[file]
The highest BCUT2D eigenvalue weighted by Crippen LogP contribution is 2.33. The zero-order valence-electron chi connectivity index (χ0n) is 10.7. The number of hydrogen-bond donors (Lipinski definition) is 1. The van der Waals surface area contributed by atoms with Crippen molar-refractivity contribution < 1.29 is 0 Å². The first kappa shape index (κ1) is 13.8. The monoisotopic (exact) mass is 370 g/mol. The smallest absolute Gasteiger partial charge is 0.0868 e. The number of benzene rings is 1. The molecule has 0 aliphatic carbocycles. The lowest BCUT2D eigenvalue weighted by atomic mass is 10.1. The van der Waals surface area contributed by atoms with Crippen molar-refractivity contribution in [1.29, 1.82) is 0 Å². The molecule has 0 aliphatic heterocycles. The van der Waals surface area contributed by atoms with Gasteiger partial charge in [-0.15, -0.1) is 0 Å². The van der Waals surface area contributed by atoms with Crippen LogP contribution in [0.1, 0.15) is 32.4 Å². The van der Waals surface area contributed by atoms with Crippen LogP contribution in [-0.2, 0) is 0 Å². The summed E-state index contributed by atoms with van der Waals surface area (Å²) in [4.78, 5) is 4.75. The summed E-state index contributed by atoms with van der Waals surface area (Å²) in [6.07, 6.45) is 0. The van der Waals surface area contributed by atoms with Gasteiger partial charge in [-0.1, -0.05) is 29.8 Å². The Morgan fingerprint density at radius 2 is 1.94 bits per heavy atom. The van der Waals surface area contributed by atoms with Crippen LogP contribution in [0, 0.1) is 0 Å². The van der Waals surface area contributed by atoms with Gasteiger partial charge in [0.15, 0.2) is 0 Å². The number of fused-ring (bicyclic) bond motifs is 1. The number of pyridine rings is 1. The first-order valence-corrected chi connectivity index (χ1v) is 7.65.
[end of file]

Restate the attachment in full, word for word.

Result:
The highest BCUT2D eigenvalue weighted by Crippen LogP contribution is 2.33. The zero-order valence-electron chi connectivity index (χ0n) is 10.7. The number of hydrogen-bond donors (Lipinski definition) is 1. The van der Waals surface area contributed by atoms with Crippen molar-refractivity contribution < 1.29 is 0 Å². The first kappa shape index (κ1) is 13.8. The monoisotopic (exact) mass is 370 g/mol. The smallest absolute Gasteiger partial charge is 0.0868 e. The number of benzene rings is 1. The molecule has 0 aliphatic carbocycles. The lowest BCUT2D eigenvalue weighted by atomic mass is 10.1. The van der Waals surface area contributed by atoms with Crippen molar-refractivity contribution in [1.29, 1.82) is 0 Å². The molecule has 0 aliphatic heterocycles. The van der Waals surface area contributed by atoms with Gasteiger partial charge in [-0.15, -0.1) is 0 Å². The van der Waals surface area contributed by atoms with Crippen LogP contribution in [0.1, 0.15) is 32.4 Å². The van der Waals surface area contributed by atoms with Crippen LogP contribution in [-0.2, 0) is 0 Å². The summed E-state index contributed by atoms with van der Waals surface area (Å²) in [4.78, 5) is 4.75. The summed E-state index contributed by atoms with van der Waals surface area (Å²) in [6.07, 6.45) is 0. The van der Waals surface area contributed by atoms with Gasteiger partial charge in [-0.1, -0.05) is 29.8 Å². The Morgan fingerprint density at radius 2 is 1.94 bits per heavy atom. The van der Waals surface area contributed by atoms with Crippen LogP contribution in [0, 0.1) is 0 Å². The van der Waals surface area contributed by atoms with Gasteiger partial charge in [0.15, 0.2) is 0 Å². The number of fused-ring (bicyclic) bond motifs is 1. The number of pyridine rings is 1. The first-order valence-corrected chi connectivity index (χ1v) is 7.65.